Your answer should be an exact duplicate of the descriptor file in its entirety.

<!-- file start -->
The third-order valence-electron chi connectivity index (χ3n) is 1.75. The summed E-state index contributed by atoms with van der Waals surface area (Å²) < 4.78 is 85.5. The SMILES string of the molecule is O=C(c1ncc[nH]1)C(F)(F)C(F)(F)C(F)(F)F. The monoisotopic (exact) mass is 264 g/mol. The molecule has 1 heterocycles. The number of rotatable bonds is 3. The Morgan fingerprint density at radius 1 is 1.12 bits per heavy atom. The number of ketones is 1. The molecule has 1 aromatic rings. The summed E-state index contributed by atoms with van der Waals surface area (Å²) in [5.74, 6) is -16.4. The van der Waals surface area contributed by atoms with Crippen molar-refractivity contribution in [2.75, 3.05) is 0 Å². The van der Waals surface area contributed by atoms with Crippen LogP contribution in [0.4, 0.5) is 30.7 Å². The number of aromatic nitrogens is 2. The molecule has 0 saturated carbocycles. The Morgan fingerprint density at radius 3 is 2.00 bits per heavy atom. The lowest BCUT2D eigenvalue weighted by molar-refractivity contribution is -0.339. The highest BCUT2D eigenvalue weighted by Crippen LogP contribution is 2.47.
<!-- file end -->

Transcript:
The third-order valence-electron chi connectivity index (χ3n) is 1.75. The summed E-state index contributed by atoms with van der Waals surface area (Å²) < 4.78 is 85.5. The SMILES string of the molecule is O=C(c1ncc[nH]1)C(F)(F)C(F)(F)C(F)(F)F. The monoisotopic (exact) mass is 264 g/mol. The molecule has 1 heterocycles. The number of rotatable bonds is 3. The Morgan fingerprint density at radius 1 is 1.12 bits per heavy atom. The number of ketones is 1. The molecule has 1 aromatic rings. The summed E-state index contributed by atoms with van der Waals surface area (Å²) in [5.74, 6) is -16.4. The van der Waals surface area contributed by atoms with Crippen molar-refractivity contribution in [2.75, 3.05) is 0 Å². The van der Waals surface area contributed by atoms with Crippen LogP contribution in [0.4, 0.5) is 30.7 Å². The number of aromatic nitrogens is 2. The molecule has 0 saturated carbocycles. The Morgan fingerprint density at radius 3 is 2.00 bits per heavy atom. The lowest BCUT2D eigenvalue weighted by molar-refractivity contribution is -0.339. The highest BCUT2D eigenvalue weighted by Crippen LogP contribution is 2.47.